No idea rules re domestic supplies but we continue to pay standing charges on two commercial properties rather than have the meter etc removed. We once got caught with a block of flats we owned with one gas meter and our sub meters inside when we decided we wanted to sell the individual properties. Notwithstanding the outside pipe across the yard had happily been large enough to supply the 25 flats it was insisted we replace it as that "fact" re its size could not, from the records, be confirmed. About £40,000 later we had a new supply and 25 official meters and all the internal pipework within the building also had to be replaced.

If selling then I think I would pay the £80 and the standing charge, if it sells quickly enough the s/chg for the hopefully brief period ought not to amount to very much.

richlist
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Re: Reinstating a gas supply

#207746

Postby richlist » March 14th, 2019, 8:16 pm

It seems that new properties from 2025 will not be built with a gas supply. So, no gas boiler/cooker and no gas central heating.

Electricity is the future not fossil fuel gas. Around 50% of electricity production is already provided from renewables and the plan is to increase that.

The future is likely to be air sourced heat pumps.....you can buy them now.

Move your house into the rest of the 21st Century and forget about gas.......wouldn't want to be holding shares in British Gas either.....surely it's all down hill for them from now on.

gryffron
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Re: Reinstating a gas supply

#207766

Postby gryffron » March 14th, 2019, 11:20 pm

richlist wrote:Electricity is the future not fossil fuel gas. Around 50% of electricity production is already provided from renewables and the plan is to increase that.
The future is likely to be air sourced heat pumps.....you can buy them now.
Move your house into the rest of the 21st Century and forget about gas.......wouldn't want to be holding shares in British Gas either.....surely it's all down hill for them from now on.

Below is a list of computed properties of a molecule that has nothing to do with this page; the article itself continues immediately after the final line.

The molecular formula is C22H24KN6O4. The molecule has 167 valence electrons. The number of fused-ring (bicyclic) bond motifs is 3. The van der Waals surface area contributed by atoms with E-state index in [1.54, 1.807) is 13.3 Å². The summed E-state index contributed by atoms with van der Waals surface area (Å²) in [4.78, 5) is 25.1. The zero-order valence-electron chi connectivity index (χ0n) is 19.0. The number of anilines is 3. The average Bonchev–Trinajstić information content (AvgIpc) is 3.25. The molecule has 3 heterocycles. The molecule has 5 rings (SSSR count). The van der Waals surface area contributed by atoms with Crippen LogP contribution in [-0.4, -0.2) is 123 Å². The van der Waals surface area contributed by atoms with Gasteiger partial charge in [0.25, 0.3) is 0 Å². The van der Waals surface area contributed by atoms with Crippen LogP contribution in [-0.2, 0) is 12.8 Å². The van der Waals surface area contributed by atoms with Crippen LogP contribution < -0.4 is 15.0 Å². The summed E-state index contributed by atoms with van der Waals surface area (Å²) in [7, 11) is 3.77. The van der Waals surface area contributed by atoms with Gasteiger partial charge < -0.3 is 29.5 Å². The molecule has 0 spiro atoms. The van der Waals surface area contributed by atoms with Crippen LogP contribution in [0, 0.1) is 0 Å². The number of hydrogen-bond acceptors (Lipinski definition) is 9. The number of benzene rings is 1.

Not relevant to the OP. Who is selling right now, today, when plenty of people still want gas. If it helps make the sale, I'd say £100 investment is well worth paying.

According to google our electricity has only just passed 25% from renewables. And often least when we most need it.
Air sourced heat pumps can save money when it is cool, but they still work very poorly below 0 as they are prone to icing. So you need a full heating system AS WELL as your heat pump.
And British Gas are a huge supplier of - electricity. They seem to be well ahead of the game.

Gryff

Slarti
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Re: Reinstating a gas supply

#207830

Postby Slarti » March 15th, 2019, 10:14 am

Well we are looking to move, soon and have already rejected a number of properties, because they don't have gas.

Electricity may be the future, but gas is the now, as far as we are concerned.


Unless the property has a good recent solar installation, then I would try and talk Mrs S into electric cooking.

Slarti

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Re: Reinstating a gas supply

#207863

Postby fisher » March 15th, 2019, 12:28 pm

gryffron wrote:Air sourced heat pumps can save money when it is cool, but they still work very poorly below 0 as they are prone to icing. So you need a full heating system AS WELL as your heat pump.Gryff


This is not correct. We have a NIBE Air Source Heat Pump which has been installed for 5 years as our only source of heating, and hot water in our 5 bedroom house and it has coped at temperatures as low as -8 outside. We have the house heated to around 21 degrees and the hot water to 52 degrees. Our NIBE Air Source Heat Pump is rated down to -15 outside temperature.